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10 Mysterious Features Of The Earth That We May Never Understand

Alan Boyle

When we think about all the strange features on other worlds that we can’t explain, it’s tempting to think that we could figure everything out if we could just get there and examine them up close. Yet there are plenty of pieces of Earth’s own geological history we can touch but still don’t understand.

10Mount Baldy Sinkholes


Photo credit: Ejdzej/Wikimedia

At 37 meters (123 ft), Mount Baldy is the tallest sand dune on the southern edge of Lake Michigan. Indiana advertises the tourist attraction as “living” because it moves a meter or two every year. The dune began to move when visitors wore away the grass holding it together. That’s no mystery; it’s caused by the wind. It’s the dune’s ability to swallow children that puzzles scientists.

In July 2013, six-year-old Nathan Woessner was buried when a 3-meter (11 ft) hole suddenly formed beneath him. It took three hours to dig him out, thankfully alive. The next month, a second hole appeared. Deep air pockets aren’t supposed to be able to form in sand dunes, because the sand should immediately fill any gaps.

“We’re seeing what appears to be a new geological phenomenon,” said geologist Erin Argyilan, who is leading an investigation. She was working nearby the day Nathan was swallowed and is emotionally invested in finding the answer.

The dune may cover trees, which rot away to create the holes. The dune was once mined to use the sand in glass making, so the phenomenon may be caused by humans. In the meantime, the dune is very much closed to the public.

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9Eye Of The Sahara

The Richat Structure, or the Eye of the Sahara, is a 50-kilometer-wide (30 mile) circular feature in the world’s hottest desert. It’s made of concentric circles in various shades of blue and is best seen from space. For a long time, it was thought to be an impact crater, but recent research suggests that’s almost certainly not the case. The heat and pressure of a meteor strike leaves behind telltale compounds, including a form of silicon dioxide called coesite. The Eye has none.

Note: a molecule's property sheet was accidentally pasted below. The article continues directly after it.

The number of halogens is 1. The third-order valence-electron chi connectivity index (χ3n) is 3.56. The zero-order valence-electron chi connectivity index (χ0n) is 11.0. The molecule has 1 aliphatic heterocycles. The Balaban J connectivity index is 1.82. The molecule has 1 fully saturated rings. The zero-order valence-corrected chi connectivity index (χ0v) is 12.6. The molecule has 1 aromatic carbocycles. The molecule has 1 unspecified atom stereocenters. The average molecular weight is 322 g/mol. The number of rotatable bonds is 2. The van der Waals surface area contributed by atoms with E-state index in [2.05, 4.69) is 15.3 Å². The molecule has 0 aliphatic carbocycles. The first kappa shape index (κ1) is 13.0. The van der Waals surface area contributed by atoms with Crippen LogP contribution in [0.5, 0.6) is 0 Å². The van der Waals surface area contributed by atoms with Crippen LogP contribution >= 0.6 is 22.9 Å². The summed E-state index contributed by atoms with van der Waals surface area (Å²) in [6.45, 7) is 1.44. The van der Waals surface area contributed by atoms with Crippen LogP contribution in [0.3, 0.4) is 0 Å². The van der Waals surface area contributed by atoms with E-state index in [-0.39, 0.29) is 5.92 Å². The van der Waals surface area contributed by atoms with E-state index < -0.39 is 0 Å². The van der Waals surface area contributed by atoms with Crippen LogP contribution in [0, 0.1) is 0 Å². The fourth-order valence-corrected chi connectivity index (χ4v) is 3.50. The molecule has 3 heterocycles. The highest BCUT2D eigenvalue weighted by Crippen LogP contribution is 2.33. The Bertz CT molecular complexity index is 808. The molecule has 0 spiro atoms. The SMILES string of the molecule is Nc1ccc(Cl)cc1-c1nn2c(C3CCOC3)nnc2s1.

Some people have noted a resemblance to Plato’s descriptions of Atlantis and suggest the mythical city may have had its home there. Even if Atlanteans had lived there, evidence suggests that the structure formed nearly 100 million years ago, so they didn’t build it. The extent of human habitation is a makeshift camp for adventurous tourists.

Another possibility is that the Richat Structure is the top of a volcano, but it’s not the bulged dome shape we’d expect to find. The current leading theory is that the feature was eroded into place over a long period of time. That covers what’s on the ground, but it leaves the circular shape an utter mystery.

8Desert Varnish


Photo credit: Stan Shebs

Desert rocks are often coated with a thin substance that ranges in color from light orange to black. Ancient people the world over made petroglyphs by scraping the varnish away. Yet despite its widespread existence across the globe, desert varnish’s formation remains unexplained.

The varnish is made mostly of clay. Around a third consists of iron and manganese, which provide both the color and the mystery. Manganese in particular may be 50 times more concentrated in varnish than in the surrounding landscape. Laboratory experiments have shown that microorganisms can concentrate these elements. Yet bacteria would produce the substance at a faster rate than the varnish forms, which is typically around a human hair’s width every 1,000 years.

Some researchers believe the substance leaches from the rock or is caused by dust falling from the sky because there is too much silica for a biological explanation. Others believe that the iron and manganese demand life. A recent suggestion to reconcile the problems is that the varnish may be produced by microorganisms with a completely alien type of biochemistry. This shadow biosphere could have been from a different origin of life to the common ancestor of every species we currently know, possibly one based on silicon rather than carbon.